Boy, if this post really tried to sum all of that up, it would be a really long post! I guess a better title for it would be "a specific question that we still cannot answer:"
Why does the moon look so big when it is close to the horizon and so small when it is higher in the sky?
(told you I'd write about this soon)
You may think you know the answer. We've all heard the most popular one- the "horizon perspective" explanation- which claims that it only "appears" bigger because you are seeing it next to houses and trees and whatnot, but as this NASA article shows, that does not fully explain it. In fact, no one really knows for sure! Is it because of the apparent "dome" shape of the sky? Is it happening at the level of the physical mechanics of our eyes? Is it all in our heads? Has the moon moved to be physically closer to the Earth? Um probably not that one- and as you can see in the photo below- it IS an illusion, captured only by our eyes/brains. It's one of my favorite mysteries, and one that has been around as long as we have been looking at the moon (which is a pretty long time).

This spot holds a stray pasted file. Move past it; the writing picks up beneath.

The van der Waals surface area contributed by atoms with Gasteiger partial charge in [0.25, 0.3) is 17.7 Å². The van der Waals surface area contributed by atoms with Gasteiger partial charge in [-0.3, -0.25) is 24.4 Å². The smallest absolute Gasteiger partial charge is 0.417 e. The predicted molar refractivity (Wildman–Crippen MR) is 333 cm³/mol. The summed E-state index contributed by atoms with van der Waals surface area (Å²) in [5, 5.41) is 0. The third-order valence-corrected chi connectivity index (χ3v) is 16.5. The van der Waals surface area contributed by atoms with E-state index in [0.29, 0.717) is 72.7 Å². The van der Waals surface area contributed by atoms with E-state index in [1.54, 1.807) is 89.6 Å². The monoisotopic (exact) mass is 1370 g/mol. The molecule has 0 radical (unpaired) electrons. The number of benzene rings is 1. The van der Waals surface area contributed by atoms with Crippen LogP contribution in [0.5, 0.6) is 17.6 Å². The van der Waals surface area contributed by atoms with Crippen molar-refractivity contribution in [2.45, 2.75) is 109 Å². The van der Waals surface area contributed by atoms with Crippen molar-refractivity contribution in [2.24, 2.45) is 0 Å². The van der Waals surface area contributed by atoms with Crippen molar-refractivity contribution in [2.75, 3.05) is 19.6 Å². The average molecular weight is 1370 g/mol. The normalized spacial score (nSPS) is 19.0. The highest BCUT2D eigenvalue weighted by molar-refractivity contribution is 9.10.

The moon will be ginormous tomorrow night. The little squiggly red underline tells me that my spell checker thinks that ginormous is not a word, but according to the Oxford English Dictionary, it has been around since 1948. Back to the point- it will be huge. This is because it is the full moon closest to the summer solstice, which means it will be lower in the sky (because it is opposite the sun and the sun is highest in the sky... you know, the NASA article explains it better). If you have clear skies, be sure to check it out.